Well, while being an interesting part of Win32 API I've never seen before, fibers ultimately don't do anything towards the original article topic. My phrase on the process managing its own threads was probably not worded well.
I've seen Sun papers on their research of async CPUs and it looks mighty interesting. Essentially, they view the CPU as a farm of really tiny specialized units, which are not synchronized to a single clock signal. As I understood, a processing thread (either a separate process, or whatever) can lock, say, the ALU for 5ns to do a division, while two other threads do memory loads (each being, say, 2ns). Anywho, it's supposed to be different from Pentium's way of parallellizing instructions in that there is no central clock pulse that everything marches to. Interesting stuff...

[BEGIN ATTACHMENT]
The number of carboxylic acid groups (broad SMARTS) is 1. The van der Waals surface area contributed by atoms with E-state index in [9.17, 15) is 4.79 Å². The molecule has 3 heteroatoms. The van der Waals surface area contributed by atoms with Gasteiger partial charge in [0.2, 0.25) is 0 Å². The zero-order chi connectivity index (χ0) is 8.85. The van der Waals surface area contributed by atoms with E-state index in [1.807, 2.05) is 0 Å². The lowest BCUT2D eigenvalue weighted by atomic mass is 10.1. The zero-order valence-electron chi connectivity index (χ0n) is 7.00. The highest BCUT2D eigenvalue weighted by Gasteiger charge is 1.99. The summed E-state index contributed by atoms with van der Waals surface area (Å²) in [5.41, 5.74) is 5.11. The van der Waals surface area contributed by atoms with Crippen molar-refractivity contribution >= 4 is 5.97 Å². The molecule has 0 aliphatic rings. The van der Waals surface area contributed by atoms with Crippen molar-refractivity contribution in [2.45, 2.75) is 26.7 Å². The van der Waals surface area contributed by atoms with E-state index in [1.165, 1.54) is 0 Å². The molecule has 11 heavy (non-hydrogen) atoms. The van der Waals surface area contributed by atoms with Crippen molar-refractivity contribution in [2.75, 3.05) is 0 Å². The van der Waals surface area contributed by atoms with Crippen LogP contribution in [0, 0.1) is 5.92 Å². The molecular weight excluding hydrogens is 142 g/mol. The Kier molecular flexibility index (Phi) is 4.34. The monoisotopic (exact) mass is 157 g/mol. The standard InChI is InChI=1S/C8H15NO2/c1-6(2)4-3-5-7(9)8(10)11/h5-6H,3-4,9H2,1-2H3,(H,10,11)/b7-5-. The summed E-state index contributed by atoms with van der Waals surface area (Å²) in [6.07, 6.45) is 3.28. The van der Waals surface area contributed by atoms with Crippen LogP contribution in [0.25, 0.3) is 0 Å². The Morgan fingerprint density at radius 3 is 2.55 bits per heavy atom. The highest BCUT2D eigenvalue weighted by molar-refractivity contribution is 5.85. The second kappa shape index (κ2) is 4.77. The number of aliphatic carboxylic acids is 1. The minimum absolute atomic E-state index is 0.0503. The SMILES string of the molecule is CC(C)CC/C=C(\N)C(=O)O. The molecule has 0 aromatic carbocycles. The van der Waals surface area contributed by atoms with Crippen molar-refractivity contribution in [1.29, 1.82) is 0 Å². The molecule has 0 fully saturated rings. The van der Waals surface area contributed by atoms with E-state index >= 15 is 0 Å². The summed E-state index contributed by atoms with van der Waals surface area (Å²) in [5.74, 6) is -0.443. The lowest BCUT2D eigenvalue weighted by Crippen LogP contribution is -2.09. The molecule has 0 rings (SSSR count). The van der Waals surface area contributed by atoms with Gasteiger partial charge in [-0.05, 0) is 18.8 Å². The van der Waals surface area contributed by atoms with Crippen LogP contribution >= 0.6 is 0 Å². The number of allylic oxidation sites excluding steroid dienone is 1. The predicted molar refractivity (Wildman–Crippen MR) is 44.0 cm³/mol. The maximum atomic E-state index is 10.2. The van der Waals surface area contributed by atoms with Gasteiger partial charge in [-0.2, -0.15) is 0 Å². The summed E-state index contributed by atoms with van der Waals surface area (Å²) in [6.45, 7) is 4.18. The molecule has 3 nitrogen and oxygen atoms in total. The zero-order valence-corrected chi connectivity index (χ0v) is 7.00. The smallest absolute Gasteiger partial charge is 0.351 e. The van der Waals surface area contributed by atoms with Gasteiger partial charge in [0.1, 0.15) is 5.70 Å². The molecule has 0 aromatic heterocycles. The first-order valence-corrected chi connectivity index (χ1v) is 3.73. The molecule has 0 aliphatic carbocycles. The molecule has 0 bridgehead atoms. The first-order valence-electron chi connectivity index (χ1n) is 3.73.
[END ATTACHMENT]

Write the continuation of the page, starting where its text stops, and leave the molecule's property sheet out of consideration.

Now, if the OS supports hundreds of thousands of threads and is run on a big soup of such asynchronous CPU tidbits, there is possibility for micro-threading. At that stage, yes, the interpreter would do very well by being able to very quickly allocate and tear down these tiny parallel tasks automatically.
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